In today’s online world, so-called “magic” is easy. Technological tricks can make anything disappear or transform with a few clicks of the mouse. But when a small band of magicians present “The Conjurors’ Club” with the American Repertory Theater (A.R.T.), they will be sticking to the basics, keeping their online presentation as intimate — and as real — as possible.
This intimacy, say the conjurors behind “The Conjurors’ Club,” which begins March 12, is fundamental to what they do. “Without an audience, magic cannot happen. It’s just a person alone in a room doing fancy choreography,” said performer and magician Geoff Kanick, one of the show’s two co-creators, during a Zoom interview.
Originally presented as an in-person show in New York in 2017, “The Conjurors’ Club” was conceived as a melding of magic and immersive theater. “We wanted to combine those worlds and have a place where you can see magic from 360 degrees,” Vinny DePonto, the show’s other co-creator and a mentalist (or mind reader), explained from his home library. The result was a site-specific entertainment where magicians performed in elevators and even underneath the stage. The point, DePonto said, was “access to magicians that you don’t typically get in a perfectly constructed proscenium,” making the magic feel fresh and unexpected.
Adapting that kind of access for an online performance took some rejiggering. (“I had to figure out how to read minds through a screen,” said DePonto.) It also fit well with the A.R.T.’s ongoing efforts to reach — and even build — audiences in this socially isolated time, such as the ongoing “Behind the Scenes” series, which continues on March 16 with “The Weeping Camel,” the weekly Lunch Room talks, the new series A.R.T. Travels, and ongoing streaming performances through Virtually Oberon, including “Hype Man” beginning April 8.
“A.R.T. has embraced this year of disruption as an opportunity for digital experimentation, innovation, and learning about how we can continue to be creative, collaborate with artists, and engage our audiences,” said Diane Paulus, the A.R.T.’s Terrie and Bradley Bloom Artistic Director. “Digital experiences will never replace in-person theater, but I strongly believe they are not going away. The digital corollary to our in-person theater work is a vital opportunity to reach new audiences around the world, and, most significantly, to provide greater access to theater.”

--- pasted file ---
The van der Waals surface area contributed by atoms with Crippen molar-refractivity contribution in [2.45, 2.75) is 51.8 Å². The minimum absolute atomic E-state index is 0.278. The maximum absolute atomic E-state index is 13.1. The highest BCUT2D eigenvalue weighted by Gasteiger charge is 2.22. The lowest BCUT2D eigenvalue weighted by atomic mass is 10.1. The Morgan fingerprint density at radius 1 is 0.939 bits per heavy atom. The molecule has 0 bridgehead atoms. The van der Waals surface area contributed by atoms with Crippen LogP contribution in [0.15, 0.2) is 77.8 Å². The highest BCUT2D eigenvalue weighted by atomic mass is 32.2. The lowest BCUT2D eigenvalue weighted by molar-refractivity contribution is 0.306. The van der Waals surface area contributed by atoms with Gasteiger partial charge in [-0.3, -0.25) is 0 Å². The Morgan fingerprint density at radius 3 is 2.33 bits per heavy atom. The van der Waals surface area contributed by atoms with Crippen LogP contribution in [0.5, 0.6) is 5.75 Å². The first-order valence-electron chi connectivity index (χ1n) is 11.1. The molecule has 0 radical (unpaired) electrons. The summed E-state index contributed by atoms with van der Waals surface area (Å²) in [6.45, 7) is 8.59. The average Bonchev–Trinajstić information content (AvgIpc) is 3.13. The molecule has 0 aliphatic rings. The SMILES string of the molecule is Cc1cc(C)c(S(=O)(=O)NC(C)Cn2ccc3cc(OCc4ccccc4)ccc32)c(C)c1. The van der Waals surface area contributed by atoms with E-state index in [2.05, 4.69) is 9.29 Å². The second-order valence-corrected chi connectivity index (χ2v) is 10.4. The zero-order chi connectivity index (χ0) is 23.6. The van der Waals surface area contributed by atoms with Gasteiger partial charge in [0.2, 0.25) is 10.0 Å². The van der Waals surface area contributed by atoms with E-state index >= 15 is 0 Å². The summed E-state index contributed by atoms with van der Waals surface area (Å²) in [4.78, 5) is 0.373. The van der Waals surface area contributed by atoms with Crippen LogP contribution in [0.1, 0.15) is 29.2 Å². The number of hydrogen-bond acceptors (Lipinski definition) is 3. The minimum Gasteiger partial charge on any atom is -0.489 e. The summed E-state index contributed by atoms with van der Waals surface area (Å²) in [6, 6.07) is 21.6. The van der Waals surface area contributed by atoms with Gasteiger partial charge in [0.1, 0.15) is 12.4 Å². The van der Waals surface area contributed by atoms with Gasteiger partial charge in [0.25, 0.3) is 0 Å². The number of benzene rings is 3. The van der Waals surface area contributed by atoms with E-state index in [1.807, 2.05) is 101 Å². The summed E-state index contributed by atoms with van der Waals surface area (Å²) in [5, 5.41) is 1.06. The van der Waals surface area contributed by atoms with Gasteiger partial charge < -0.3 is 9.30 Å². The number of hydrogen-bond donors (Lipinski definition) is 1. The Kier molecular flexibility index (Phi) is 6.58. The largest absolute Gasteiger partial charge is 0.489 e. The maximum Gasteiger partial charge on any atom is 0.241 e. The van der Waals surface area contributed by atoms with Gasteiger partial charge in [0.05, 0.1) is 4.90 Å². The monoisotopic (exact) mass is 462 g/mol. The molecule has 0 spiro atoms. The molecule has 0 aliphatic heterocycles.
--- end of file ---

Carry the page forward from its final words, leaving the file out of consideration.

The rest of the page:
Key to “The Conjurors’ Club,” say its creators, is that the show, though online, happens in real time. During each performance the audience will witness live magic, performed by magicians in different virtual rooms — the online equivalent of that elevator or the space beneath the stage. Seated before a home screen, the audience will watch, and participate in, each performer’s act, viewing the same card tricks and sleight-of-hand they would see at an in-person theater. As the night progresses, the audience will move onto another online “room” and another performer. “Every night you’ll experience three different magicians,” explained Kanick. “It’s like speed dating, so you get a chance to see that there are many flavors of magic.”
To best replicate that feeling of a “real” in-person show, each magician will work in front of a single camera. That fixed point of view, explain the conjurors, best approximates the experience of being in the audience of a live magic show. “We wanted to make this the most analog digital experience possible,” said Kanick. “We don’t use any camera tricks. It is as if you were sitting across the table from these magicians.”
“Magic works so well in person because you’re in the same room, where you know the rules,” added DePonto. “We want to recreate that. We want to build the trust, the rapport with our audience that says that you can be in the room with us.”
“We are very excited about giving audience agency,” Kanick continued. “Like, when you’re watching the show, you are talking to the magicians. You’re interacting. You are doing things. You’re making choices.”
That interaction will aided by the “secret package” that comes with each ticket, the contents of which the magicians are unwilling to divulge. “Mystery is an important element of magic, and I think that this is a good mystery,” said Kanick. “But I would add that we hope that people get to do stuff during the show, but also that it inspires them to dig deeper on their own after the show as well.
“Magic reaches through the screen in a really beautiful way, and if we can enhance that by having some objects or magic happening in your home, that’s also really exciting,” he added.
“This idea that magic happens all around you is what we’re aiming for,” said DePonto. Making that magic possible in this difficult time has been a challenge, both admit. It has also been, in some ways, enlightening, noted DePonto. “When we get back into a space where we can gather, we’re going to have taken away so much from this virtual space that we can apply,” he said. “I’m actually really excited to figure out what the next version of this show is.”
Already, these new possibilities have begun to weave their spell. “During one of the developmental shows we had someone in L.A., we had a magician in Chicago, someone tuned in from Ireland, and we all got to, like, share in these moments together from all over,” said Kanick. “That was real magic for me.”